Photo by Robert Caputo

(via anotherafrica)

Q&A:BURK-UZZLE

theheavycollective:


image


It is helpful to once in a while stir the stew.

Navigating the road between maintaining personal freedom and earning a crust can be a rocky one. Sit in one place too long and stagnate or cut loose until the cash runs out. Armed with a restless spirit perhaps the decision becomes easier, but maybe not the road. 

Burk Uzzle has carved out a career with the ideas of integrity and personal freedom always close at hand. He joined LIFE magazine at the tender age of 23, and later became member and twice president of institutional heavyweight Magnum. Needless to say Burk Uzzle has two feet firmly planted in the tradition of classic story telling. With an eye keenly fixed on a distinctly American sensibility, Uzzle dances between humour and wit, shrewdly capturing a portrait of his countrymen. 


From Woodstock to Martin Luther King’s funeral, Uzzle has been witness to some of the defining moments in recent history - his photographs are lucid documents of that cultural giant we call America. With such an iconic catalogue, it was our pleasure to have a chinwag with the man about how heart, mind and energy creates great work.

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It seems from very early on you knew you wanted to be a photographer, Growing up in small-town North Carolina, was there a desire to see father afield? Is it curiosity that made you want to take photographs?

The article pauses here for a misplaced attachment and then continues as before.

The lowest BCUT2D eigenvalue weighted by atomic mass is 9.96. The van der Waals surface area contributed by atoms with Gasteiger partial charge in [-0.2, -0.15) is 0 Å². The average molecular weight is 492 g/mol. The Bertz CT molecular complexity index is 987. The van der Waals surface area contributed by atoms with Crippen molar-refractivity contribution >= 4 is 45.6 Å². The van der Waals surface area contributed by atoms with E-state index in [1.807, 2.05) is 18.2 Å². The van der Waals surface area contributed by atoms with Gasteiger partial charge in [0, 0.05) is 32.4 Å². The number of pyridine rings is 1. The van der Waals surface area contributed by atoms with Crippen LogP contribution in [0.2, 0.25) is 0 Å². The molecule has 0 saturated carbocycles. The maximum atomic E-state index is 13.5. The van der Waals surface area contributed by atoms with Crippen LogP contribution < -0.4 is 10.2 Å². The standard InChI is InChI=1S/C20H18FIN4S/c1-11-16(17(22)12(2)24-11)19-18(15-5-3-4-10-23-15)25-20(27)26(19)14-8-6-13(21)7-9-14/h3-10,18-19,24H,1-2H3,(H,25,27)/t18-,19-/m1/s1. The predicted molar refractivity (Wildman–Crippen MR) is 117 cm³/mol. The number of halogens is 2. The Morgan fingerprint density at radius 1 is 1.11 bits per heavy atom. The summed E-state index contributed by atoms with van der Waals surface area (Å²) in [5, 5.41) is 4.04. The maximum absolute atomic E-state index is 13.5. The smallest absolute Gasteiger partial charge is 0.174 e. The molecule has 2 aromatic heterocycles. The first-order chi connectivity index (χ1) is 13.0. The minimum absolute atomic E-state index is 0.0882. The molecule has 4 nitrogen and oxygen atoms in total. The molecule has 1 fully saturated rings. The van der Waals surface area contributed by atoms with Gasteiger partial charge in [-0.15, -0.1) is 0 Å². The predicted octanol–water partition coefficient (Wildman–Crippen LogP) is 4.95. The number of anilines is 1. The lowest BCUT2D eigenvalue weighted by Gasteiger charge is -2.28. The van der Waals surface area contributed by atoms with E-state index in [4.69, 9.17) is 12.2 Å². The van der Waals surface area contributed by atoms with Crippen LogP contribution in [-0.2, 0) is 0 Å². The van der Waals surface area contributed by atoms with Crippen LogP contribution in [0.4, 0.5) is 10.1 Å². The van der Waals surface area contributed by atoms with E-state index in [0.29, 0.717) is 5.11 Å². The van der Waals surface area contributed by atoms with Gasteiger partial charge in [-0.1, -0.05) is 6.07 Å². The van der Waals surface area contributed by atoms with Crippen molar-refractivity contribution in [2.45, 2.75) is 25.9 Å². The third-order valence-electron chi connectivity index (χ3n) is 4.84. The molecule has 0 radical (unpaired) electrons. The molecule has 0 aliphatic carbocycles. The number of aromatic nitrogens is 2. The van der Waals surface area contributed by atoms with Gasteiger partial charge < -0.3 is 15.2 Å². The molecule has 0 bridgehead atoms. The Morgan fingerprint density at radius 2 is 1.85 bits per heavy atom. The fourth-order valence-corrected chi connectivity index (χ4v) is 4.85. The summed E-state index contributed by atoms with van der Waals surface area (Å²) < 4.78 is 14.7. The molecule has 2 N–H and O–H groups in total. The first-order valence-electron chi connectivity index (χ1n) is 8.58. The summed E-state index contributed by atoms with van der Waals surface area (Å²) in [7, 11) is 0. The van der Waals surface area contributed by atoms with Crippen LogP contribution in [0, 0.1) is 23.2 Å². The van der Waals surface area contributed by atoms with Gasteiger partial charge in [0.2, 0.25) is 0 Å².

I certainly had a natural curiosity for that big world out there that I kept seeing in Life Magazine. A small town that I really did not like at all accentuated that. Still, I have always liked to keep moving and have a tradition of getting restless.

Now, however, after settling into another small town in North Carolina after decades of living all over the place, an interesting new development has changed how I think about subject matter.

I’ve found that working with the same people over and over, and staying within a particular community and knowing these people really well has brought out a much greater sensitivity.

It’s going deeper in the well, as opposed to hopping from place to place and being relegated to surfing the surface. Even with dramatic and exotic subjects and places, and perhaps especially if one is hooked on the exotic and sensational, working too quickly can often presuppose superficiality.

Also helpful is working with large format film with the demands of discipline and craft. I tend to perceive and compose and “feel” the pictures much better with that kind of approach. Emotional depth does not suffer with that approach. And, it has a great “Look.”

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A great deal of your archive focuses on the American landscape, you once said that its craziness, the humor, the bizarre, the loneliness, and its starkness give you a kick. Could you elaborate on that and perhaps the distinctly American vision that preoccupies you?

The American Landscape has its concrete and pavement and angularity within which nature makes, generally, a token sort of appearance. Our discordant American aesthetic has been slow to develop a visual culture.

That automatically offers opportunities for the “Poor Lonesome Me” look, which I try to avoid. Then there is satire, or more preferably whimsy and humor. The “Pop Art” sense of graphics, when I can keep myself out of the “Kitsch Ditch,” is a hoot to work with.